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Shaping our nation : how surges of migration transformed America and its politics
302 pages :
1 copy available at Sugar Grove Campus --Todd Library.
Sugar Grove Campus --Todd Library
JV6450 .B37 2013
Available, On shelf
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Shaping our nation : how surges of migration transformed America and its politics / Michael Barone.
302 pages : maps ; 24 cm
Preface: a story for our time -- The fighting Scots-Irish -- Yankees and grandees -- The Irish and Germans -- Incomplete conquest -- Promised lands -- Migrations of choice.
"It is often said that America has become culturally diverse only in the past quarter century. But from the country's beginning, cultural variety and conflict have been a centrifugal force in American politics and a crucial reason for our rise to power" -- from publisher's web site.
"The peopling of the United States is one of the most important stories of the last five hundred years, and in Shaping our Nation, bestselling author and demographics expert Michael Barone illuminates a new angle on America's rise, using a vast array of political and social data to show America is the product of a series large, unexpected mass movements-- both internal and external-- which typically lasted only one or two generations but in that time reshaped the nation, and created lasting tensions that were difficult to resolve. Barone highlights the surprising trends and connections between the America of today and its migrant past, such as how the areas of major Scots-Irish settlement in the years leading up to the Revolutionary War are the same areas where John McCain performed better in the 2008 election than George W. Bush did in 2004, and how in the years following the Civil War, migration across the Mason-Dixon line all but ceased until the annealing effect that the shared struggle of World War II produced. Barone also takes us all the way up to present day, showing what the surge of Hispanic migration between 1970 and 2010 means for the elections and political decisions to be made in the coming decades. Barone shows how, from the Scots-Irish influxes of the 18th century, to the Ellis Island migrations of the early 20th and the Hispanic and Asian ones of the last four decades, people have moved to America in part in order to make a better living-- but more importantly, to create new communities in which they could thrive and live as they wanted. And the founders' formula of limited government, civic equality, and tolerance of religious and cultural diversity has provided a ready and useful template for not only to coping with these new cultural influences, but for prospering as a nation with cultural variety" -- from publisher's web site.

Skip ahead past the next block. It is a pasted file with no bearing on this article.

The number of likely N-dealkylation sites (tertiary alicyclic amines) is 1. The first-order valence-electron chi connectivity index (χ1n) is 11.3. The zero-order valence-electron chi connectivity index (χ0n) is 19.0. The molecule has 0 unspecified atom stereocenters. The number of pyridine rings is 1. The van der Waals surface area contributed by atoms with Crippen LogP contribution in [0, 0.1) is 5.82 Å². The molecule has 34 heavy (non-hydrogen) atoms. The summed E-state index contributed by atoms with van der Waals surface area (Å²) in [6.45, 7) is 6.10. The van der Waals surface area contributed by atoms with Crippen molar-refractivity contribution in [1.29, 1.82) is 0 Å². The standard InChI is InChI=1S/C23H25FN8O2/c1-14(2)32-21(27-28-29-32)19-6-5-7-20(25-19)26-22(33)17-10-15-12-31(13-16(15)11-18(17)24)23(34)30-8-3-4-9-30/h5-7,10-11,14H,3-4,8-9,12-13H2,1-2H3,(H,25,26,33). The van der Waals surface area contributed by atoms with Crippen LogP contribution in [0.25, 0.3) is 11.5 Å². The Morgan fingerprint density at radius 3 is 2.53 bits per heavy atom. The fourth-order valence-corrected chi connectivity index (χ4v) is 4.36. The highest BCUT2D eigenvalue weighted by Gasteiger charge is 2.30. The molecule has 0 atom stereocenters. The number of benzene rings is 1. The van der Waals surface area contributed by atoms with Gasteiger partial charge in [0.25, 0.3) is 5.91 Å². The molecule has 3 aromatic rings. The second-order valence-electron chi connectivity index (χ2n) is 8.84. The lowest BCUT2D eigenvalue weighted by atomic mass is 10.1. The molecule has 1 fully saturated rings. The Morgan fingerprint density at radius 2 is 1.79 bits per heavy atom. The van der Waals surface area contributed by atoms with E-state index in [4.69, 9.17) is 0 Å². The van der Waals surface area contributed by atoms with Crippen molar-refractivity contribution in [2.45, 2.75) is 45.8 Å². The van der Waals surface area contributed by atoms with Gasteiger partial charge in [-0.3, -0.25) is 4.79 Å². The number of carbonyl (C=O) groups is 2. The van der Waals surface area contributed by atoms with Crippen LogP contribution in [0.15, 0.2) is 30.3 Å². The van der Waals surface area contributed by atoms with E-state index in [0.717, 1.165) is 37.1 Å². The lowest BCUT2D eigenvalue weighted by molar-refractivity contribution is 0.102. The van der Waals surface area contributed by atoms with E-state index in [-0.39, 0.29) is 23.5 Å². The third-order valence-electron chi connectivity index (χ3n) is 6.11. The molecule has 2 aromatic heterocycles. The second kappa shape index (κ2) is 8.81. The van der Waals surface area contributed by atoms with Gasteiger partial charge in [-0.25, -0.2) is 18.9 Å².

Emigration and immigration--Emigration and immigration--United States--Social aspects.
Migration, Internal--United States.
United States--Politics and government.
YBP Library Services YANK 9992766
Brodart BROD 103975063
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